Proposal and Application for Jordan Trip
Nominee’s Statement

In May 1980, I was introduced to Bishop Thomas Mar Makarios of the East Indian Orthodox Church. He had
just returned from his recurring journeys to the Middle East and had just also served as an advisor of Middle
East culture to the former President of the United States, Jimmy Carter. Almost immediately Bishop Makarios
impressed upon me the need for colleges and universities to develop and teach courses on Middle East
culture and Islam. The Iranian crisis and the rise to power of the Ayatollah Khomayni at that time served as a
catalyst to create much needed educational curriculums of the past and present Middle East. Bishop Thomas
Makarios initiated the teaching of Middle East culture at Medaille College through the decade of the 1980s.
The Middle East course was dropped from the curriculum during the 1990s due to a lack of interest on the
part of students. History is sometimes bookmarked by crises. My parent’s generation will always remember
Pearl Harbor. The baby-boomers still hotly debate who murdered President John F. Kennedy while other
generations focus on the disastrous Challenger explosion. Currently, all Americans have been deeply
affected by the events of September 11, 2001. The World Trade Center, the Pentagon, Flight 93 and the war
on terrorism have become emotional shibboleths in the American lexicon. Spectacular terrorism had finally
arrived on American continental soil along with nagging questions of how Americas will now share this small
and explosive planet with peoples of differing cultures. In part it is the responsibility of colleges and
universities to help foster an understanding between occidental and middle oriental cultures. One billion of 6
billion people in the world practice Islam. Islam has many similarities to Christianity and Judaism yet
suspicions between these great religious traditions is heightened during the current international political
crisis. Participation in the seminar on “Teaching about Islam and Middle Eastern Culture” will afford myself a
unique and challenging opportunity to enhance my current course at Medaille College on the history of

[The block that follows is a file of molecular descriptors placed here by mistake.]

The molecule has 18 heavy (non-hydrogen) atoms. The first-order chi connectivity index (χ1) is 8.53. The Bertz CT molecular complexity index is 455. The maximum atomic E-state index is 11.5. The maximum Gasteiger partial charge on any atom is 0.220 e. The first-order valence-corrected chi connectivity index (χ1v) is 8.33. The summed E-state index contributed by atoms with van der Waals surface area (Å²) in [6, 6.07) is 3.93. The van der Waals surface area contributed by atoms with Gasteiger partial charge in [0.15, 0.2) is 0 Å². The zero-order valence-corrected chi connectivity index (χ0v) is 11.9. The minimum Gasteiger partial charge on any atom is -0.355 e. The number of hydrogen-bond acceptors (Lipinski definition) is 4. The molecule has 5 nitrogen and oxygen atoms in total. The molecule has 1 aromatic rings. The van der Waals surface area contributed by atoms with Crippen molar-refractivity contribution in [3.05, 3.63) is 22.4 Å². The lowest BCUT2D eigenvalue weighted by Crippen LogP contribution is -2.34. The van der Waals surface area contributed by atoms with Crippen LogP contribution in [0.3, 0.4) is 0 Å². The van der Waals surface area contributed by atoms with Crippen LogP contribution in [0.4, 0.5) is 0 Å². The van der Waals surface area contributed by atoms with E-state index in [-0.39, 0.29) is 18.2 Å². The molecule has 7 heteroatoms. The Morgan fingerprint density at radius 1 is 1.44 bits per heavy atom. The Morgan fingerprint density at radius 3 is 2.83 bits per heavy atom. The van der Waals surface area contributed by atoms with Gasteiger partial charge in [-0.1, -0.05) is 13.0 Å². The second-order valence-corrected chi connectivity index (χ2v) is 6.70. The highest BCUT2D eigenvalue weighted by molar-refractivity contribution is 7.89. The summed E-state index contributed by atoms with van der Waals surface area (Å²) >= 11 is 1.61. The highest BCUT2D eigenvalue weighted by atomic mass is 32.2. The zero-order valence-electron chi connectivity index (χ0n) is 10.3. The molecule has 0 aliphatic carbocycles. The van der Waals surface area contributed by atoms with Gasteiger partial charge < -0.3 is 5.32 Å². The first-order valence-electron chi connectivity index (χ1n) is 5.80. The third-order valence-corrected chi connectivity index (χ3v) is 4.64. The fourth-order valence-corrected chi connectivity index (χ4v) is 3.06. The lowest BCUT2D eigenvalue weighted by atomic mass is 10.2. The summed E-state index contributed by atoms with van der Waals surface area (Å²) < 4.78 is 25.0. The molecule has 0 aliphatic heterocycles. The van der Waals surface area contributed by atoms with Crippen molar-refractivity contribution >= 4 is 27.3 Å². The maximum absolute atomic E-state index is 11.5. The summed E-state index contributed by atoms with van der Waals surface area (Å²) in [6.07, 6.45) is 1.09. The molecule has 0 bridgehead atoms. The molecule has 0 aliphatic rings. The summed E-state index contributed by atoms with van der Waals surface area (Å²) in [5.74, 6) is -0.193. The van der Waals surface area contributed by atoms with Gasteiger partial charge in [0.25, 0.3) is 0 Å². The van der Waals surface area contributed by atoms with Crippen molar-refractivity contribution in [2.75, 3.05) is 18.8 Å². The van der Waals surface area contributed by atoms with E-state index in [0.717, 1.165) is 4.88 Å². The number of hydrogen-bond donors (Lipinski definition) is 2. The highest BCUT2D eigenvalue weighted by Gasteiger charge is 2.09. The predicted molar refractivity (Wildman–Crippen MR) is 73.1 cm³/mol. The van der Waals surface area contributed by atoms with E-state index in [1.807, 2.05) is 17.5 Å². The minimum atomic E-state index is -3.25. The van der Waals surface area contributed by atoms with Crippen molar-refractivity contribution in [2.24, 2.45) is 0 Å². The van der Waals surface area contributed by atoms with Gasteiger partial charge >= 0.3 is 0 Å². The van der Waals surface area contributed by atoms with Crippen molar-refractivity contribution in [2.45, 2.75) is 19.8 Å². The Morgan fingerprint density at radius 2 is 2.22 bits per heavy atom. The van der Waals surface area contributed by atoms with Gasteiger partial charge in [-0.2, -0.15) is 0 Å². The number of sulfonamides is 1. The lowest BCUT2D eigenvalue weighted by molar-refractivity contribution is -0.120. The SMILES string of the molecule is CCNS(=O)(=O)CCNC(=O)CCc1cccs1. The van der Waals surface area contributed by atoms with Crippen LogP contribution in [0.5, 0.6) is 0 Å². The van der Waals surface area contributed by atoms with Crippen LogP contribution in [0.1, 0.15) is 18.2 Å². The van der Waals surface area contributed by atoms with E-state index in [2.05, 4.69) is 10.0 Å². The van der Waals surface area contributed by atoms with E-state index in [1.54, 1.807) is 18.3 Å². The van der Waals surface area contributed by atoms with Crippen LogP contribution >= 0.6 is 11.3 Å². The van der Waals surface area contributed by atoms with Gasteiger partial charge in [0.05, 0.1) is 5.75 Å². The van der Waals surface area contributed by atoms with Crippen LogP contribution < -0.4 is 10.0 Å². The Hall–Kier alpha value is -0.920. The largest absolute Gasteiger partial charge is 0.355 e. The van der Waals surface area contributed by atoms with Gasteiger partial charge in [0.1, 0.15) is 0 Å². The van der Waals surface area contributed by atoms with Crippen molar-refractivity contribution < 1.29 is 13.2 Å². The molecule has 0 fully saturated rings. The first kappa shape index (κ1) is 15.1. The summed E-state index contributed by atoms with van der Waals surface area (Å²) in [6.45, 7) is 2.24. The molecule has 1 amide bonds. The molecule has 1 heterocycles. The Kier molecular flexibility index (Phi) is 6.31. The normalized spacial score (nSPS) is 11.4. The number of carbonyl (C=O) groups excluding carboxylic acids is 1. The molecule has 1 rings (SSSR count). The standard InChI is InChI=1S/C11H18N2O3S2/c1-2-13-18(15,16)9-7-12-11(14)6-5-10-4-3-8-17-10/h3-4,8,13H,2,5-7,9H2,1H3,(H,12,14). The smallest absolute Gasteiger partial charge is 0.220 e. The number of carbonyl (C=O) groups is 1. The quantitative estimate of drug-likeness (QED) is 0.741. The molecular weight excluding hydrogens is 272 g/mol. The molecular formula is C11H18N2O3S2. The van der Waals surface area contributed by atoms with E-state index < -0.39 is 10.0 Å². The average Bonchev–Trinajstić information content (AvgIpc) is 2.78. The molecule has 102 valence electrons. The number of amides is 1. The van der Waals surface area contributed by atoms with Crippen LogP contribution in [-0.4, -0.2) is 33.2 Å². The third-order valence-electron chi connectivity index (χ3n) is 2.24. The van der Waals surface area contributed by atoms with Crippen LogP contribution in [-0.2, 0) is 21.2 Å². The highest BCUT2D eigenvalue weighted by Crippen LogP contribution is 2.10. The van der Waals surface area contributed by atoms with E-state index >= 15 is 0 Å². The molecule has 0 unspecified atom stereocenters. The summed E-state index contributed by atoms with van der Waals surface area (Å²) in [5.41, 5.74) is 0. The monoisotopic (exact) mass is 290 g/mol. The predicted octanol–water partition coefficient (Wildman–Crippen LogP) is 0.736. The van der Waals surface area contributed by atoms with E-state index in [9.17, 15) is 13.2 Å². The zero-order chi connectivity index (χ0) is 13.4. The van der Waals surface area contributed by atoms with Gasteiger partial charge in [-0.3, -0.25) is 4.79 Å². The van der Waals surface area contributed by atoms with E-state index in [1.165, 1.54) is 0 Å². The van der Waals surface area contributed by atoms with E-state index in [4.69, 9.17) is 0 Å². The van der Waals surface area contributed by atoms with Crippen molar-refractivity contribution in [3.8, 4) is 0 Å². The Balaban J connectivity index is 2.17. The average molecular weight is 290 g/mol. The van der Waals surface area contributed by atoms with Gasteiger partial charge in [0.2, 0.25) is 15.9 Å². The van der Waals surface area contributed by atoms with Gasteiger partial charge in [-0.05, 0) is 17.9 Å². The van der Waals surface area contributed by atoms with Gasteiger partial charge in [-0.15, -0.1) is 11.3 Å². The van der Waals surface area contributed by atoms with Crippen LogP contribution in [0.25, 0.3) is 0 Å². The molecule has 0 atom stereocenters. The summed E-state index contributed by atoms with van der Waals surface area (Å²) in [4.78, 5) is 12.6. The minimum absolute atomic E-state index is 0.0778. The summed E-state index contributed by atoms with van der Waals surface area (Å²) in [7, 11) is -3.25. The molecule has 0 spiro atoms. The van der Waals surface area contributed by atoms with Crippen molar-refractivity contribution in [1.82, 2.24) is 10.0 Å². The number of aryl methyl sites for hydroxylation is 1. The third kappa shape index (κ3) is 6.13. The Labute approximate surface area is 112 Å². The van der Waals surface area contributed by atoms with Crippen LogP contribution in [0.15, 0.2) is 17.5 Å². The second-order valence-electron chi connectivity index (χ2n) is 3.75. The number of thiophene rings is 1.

terrorism and introduce a new area of study centered on Middle East culture. Anticipated outcomes include,
but are not limited to: 1. Producing a bibliographic essay on the readings of Islam, the Holy Qur’an and
Islamic Non-Fiction, Fiction and Poetry, 2. Add a much needed section on Islamic studies to my existing
course at Medaille College on Terrorism and, Foreign Policy, 3. Introduce a newly developed course solely
on the history of Islam and Middle East Culture, 4. Offer my students in Western Civilization class an
opportunity to view the world though non western eyes, 5. Conduct non credit courses to adults in the Buffalo
metropolitan community, 6. Participate in sharing my knowledge through faculty forums.

It will be my pleasure and honor to be selected to participate in the seminar sponsored by the Council of
Independent Colleges on Islam and Middle East Culture. Dr. Timothy R. Dzierba

2004 Islam and Middle Eastern Culture

Council of American Overseas Research Centers, CIC, and U.S. Department of State Seminar: Teaching
About Islam and Middle Eastern Culture
The Council of Independent Colleges, and the Council of American Overseas Research Centers, with
support from the U.S. Department of State, are pleased to announce a three-week long seminar for faculty
members at CIC colleges and universities on Teaching About Islam and Middle Eastern Culture.

This is an excellent opportunity for full-time faculty members in all fields at CIC member institutions to learn
more about the Middle East at a time when knowledge and teaching about the region are more important
than ever. Intended for faculty members who are not already experts on this subject, the seminar will allow
participants to learn about the Middle East and to understand better the region, Islam, and Middle Eastern
history as it informs current times.

The seminar will take place January 3-24, 2004 at the American Center of Oriental Research (ACOR), in
Amman, Jordan, and will include visits to archaeological sites such as Petra and Jerash. Seminar participants
will also reside in ACOR.

Funder: U.S. Department of State

Program Status: Twelve CIC faculty members from all fields have been selected to participate. To view a
copy of the nomination guidelines, Click here (in PDF format).

Click here for Islam Seminar coverage in the Winter/Spring 2004 issue of the Independent.


Selected Participants
B. Barnett Cochran, Mount Vernon Nazarene University (OH), Associate Professor, History

Timothy R. Dzierba, Medaille College (NY), Professor, History

Catherine Cymone Fourshey, Susquehanna University (PA), Assistant Professor, History

Mary Hendrickson, Wilson College (PA), Associate Professor, Political Science

Charles Herman, University of Sioux Falls (SD), Professor, History

Katherine Hoffman, Saint Anselm College (NH), Professor, Art History

Susanne Ursula Hofstra, Rhodes College (TN), Assistant Professor, Greek and Roman Studies

Ernest M. Limbo, Tougaloo College (MS), Assistant Professor, History

Edward Macierowski, Benedictine College (KS), Associate Professor, Philosophy

Nathan B. Rein, Ursinus College (PA), Assistant Professor, Religion

Sanford R. Silverburg, Catawba College (NC), Professor, Political Science

Craig S. Wansink, Virginia Wesleyan College (VA), Professor, Religious Studies

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